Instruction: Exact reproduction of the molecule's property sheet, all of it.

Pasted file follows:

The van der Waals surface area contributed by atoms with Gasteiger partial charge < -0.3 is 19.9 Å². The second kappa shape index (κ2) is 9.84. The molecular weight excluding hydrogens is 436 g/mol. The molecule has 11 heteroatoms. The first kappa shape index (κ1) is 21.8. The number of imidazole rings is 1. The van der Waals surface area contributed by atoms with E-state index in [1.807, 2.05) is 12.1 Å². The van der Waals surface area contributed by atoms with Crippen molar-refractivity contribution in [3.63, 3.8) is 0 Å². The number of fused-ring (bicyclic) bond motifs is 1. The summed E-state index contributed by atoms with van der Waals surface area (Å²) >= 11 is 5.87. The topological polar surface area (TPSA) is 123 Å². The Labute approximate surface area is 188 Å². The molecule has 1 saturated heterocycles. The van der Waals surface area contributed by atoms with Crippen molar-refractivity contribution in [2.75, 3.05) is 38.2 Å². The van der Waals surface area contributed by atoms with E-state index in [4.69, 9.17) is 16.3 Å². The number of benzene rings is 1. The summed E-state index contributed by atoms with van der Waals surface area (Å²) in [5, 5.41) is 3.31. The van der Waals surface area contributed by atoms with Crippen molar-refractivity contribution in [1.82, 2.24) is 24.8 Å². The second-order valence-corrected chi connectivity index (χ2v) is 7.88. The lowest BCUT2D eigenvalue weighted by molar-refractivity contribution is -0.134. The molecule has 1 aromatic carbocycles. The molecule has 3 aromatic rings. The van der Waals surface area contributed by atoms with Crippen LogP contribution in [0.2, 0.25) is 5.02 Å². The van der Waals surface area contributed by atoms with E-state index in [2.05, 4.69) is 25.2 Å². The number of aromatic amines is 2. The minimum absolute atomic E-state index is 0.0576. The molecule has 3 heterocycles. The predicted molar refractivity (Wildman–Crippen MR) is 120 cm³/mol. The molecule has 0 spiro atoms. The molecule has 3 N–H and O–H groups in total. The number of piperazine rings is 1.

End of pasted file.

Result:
The van der Waals surface area contributed by atoms with Gasteiger partial charge < -0.3 is 19.9 Å². The second kappa shape index (κ2) is 9.84. The molecular weight excluding hydrogens is 436 g/mol. The molecule has 11 heteroatoms. The first kappa shape index (κ1) is 21.8. The number of imidazole rings is 1. The van der Waals surface area contributed by atoms with E-state index in [1.807, 2.05) is 12.1 Å². The van der Waals surface area contributed by atoms with Crippen molar-refractivity contribution in [3.63, 3.8) is 0 Å². The number of fused-ring (bicyclic) bond motifs is 1. The summed E-state index contributed by atoms with van der Waals surface area (Å²) >= 11 is 5.87. The topological polar surface area (TPSA) is 123 Å². The Labute approximate surface area is 188 Å². The molecule has 1 saturated heterocycles. The van der Waals surface area contributed by atoms with Crippen molar-refractivity contribution in [2.75, 3.05) is 38.2 Å². The van der Waals surface area contributed by atoms with E-state index in [4.69, 9.17) is 16.3 Å². The number of benzene rings is 1. The summed E-state index contributed by atoms with van der Waals surface area (Å²) in [5, 5.41) is 3.31. The van der Waals surface area contributed by atoms with Crippen molar-refractivity contribution in [1.82, 2.24) is 24.8 Å². The second-order valence-corrected chi connectivity index (χ2v) is 7.88. The lowest BCUT2D eigenvalue weighted by molar-refractivity contribution is -0.134. The molecule has 1 aromatic carbocycles. The molecule has 3 aromatic rings. The van der Waals surface area contributed by atoms with Crippen LogP contribution in [0.2, 0.25) is 5.02 Å². The van der Waals surface area contributed by atoms with E-state index in [2.05, 4.69) is 25.2 Å². The number of aromatic amines is 2. The minimum absolute atomic E-state index is 0.0576. The molecule has 3 heterocycles. The predicted molar refractivity (Wildman–Crippen MR) is 120 cm³/mol. The molecule has 0 spiro atoms. The molecule has 3 N–H and O–H groups in total. The number of piperazine rings is 1.